The days of going to the store, loading up on snacks and renting movies are coming to an end in 100 Mile House. After roughly four decades, A&B Videos is closing its doors.
Allan Roberts, who co-owns the business with his wife April said rental activity has gotten to the point where it’s no longer viable as a business.
“We’ve watched it decline quite a bit over the past 12 months to the point where it’s no longer turning a profit,” said Roberts. “We’re supporting it with other businesses to keep it afloat. We just think the time has come that we have to let it go. Sometimes you can turn certain corners with businesses; you can bring new fresh ideas. This one has no fresh ideas. Every day there’s something else going against it, whether it’s streaming online, pay-per-view, or whether it’s downloading or Twitter, Snapchat or Facebook.”
All DVDs on the store are on sale as of May 6, with it also being the last day of rental activity. From there, the store has started liquidating all of its products.
“We’ve reached the end,” he added.
Roberts said he hopes to get another business within that space, as he would hate to see a papered up window on Birch Avenue.
The Roberts opened the business on April 1, 1982, when they were very young and video rentals was a new and promising business in the “blockbuster era” of movies started by Jaws, Alien and Star Wars.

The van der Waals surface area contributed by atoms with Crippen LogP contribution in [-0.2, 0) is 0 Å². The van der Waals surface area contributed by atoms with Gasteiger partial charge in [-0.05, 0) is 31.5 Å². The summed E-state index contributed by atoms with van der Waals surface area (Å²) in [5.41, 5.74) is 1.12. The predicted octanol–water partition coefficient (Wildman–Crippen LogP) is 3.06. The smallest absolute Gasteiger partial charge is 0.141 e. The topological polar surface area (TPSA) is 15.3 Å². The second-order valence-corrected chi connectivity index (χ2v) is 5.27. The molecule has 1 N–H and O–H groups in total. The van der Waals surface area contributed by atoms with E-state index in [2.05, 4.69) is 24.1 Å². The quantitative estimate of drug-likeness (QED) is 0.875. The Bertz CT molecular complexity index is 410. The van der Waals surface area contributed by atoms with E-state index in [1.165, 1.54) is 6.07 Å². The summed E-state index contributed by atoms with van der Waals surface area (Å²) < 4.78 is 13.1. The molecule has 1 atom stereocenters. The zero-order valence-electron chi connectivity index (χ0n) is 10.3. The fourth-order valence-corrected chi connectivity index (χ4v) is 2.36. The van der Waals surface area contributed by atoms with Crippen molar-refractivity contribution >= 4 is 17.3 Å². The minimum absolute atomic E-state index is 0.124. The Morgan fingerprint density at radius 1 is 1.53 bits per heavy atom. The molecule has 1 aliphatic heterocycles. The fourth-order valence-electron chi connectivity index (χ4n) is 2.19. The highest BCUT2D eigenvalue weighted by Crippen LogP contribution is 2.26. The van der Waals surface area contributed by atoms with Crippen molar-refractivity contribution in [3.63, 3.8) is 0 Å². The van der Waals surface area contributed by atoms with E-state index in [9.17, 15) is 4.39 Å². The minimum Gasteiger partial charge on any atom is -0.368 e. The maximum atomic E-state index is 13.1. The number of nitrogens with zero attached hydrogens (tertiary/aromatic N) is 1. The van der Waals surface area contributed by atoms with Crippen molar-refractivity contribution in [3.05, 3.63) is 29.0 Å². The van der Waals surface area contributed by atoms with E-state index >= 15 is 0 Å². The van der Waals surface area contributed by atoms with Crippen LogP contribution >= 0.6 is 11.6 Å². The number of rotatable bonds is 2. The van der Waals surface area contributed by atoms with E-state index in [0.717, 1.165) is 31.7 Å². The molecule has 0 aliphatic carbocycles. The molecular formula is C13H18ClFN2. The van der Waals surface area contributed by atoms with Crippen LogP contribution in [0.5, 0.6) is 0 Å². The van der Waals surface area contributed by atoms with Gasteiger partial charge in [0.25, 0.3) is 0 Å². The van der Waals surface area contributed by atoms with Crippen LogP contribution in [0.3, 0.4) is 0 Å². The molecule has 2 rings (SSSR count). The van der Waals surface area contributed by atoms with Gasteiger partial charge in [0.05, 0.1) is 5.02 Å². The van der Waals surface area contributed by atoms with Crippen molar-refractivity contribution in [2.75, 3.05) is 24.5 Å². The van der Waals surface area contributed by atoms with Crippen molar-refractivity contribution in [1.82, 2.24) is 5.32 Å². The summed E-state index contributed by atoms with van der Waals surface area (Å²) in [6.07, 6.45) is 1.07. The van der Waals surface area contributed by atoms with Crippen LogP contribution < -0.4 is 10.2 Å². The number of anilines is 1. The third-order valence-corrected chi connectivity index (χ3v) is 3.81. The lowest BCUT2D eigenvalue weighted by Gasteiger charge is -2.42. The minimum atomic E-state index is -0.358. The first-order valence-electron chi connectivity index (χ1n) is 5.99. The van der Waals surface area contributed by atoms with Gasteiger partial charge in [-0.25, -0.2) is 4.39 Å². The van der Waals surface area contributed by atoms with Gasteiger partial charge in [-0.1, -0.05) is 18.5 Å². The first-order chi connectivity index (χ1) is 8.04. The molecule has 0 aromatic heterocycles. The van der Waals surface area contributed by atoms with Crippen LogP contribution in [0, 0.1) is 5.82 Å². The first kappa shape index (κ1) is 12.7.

“At the time, we had a love of movies which was very, very important,” said Roberts. “The reason this business has lasted so long is because of the community and the people that supported it. We realized that it’s never been a movie business, it’s never been a DVD business. It’s a people business. It’s people that have made this last long and as successful, as it was.”
A&B Video has also made the distinction of being the oldest video store in Canada for the past four years. Out of the 5,000 rental stores that existed at one point or another, the Roberts’ business is account number 12 with Entertainment Canada.
“We watched a lot of them come and go. We watched monstrous American franchises come and go. It wasn’t a business model, it was [because] changes in what became available to people. People are saturated with what to do,” explained Roberts. “We know we were very fortunate to have it last this long, but now we have to “close the curtain.”